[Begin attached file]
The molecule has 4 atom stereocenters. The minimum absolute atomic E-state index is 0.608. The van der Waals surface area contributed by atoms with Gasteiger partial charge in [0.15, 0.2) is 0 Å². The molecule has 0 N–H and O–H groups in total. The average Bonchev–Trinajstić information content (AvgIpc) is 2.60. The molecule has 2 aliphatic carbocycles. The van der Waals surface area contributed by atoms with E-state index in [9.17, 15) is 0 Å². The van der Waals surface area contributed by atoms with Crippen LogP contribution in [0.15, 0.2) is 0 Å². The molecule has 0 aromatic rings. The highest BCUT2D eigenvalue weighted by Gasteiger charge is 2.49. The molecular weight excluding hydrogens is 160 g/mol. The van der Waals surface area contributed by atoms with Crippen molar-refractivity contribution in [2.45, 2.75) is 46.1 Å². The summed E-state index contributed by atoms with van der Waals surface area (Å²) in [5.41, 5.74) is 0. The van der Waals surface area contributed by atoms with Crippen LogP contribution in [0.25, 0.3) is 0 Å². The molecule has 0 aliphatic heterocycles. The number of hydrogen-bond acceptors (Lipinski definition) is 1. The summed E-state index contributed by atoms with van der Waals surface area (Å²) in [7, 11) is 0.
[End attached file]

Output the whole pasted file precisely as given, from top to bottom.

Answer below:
The molecule has 4 atom stereocenters. The minimum absolute atomic E-state index is 0.608. The van der Waals surface area contributed by atoms with Gasteiger partial charge in [0.15, 0.2) is 0 Å². The molecule has 0 N–H and O–H groups in total. The average Bonchev–Trinajstić information content (AvgIpc) is 2.60. The molecule has 2 aliphatic carbocycles. The van der Waals surface area contributed by atoms with E-state index in [9.17, 15) is 0 Å². The van der Waals surface area contributed by atoms with Crippen LogP contribution in [0.15, 0.2) is 0 Å². The molecule has 0 aromatic rings. The highest BCUT2D eigenvalue weighted by Gasteiger charge is 2.49. The molecular weight excluding hydrogens is 160 g/mol. The van der Waals surface area contributed by atoms with Crippen molar-refractivity contribution in [2.45, 2.75) is 46.1 Å². The summed E-state index contributed by atoms with van der Waals surface area (Å²) in [5.41, 5.74) is 0. The van der Waals surface area contributed by atoms with Crippen LogP contribution in [0.25, 0.3) is 0 Å². The molecule has 0 aliphatic heterocycles. The number of hydrogen-bond acceptors (Lipinski definition) is 1. The summed E-state index contributed by atoms with van der Waals surface area (Å²) in [7, 11) is 0.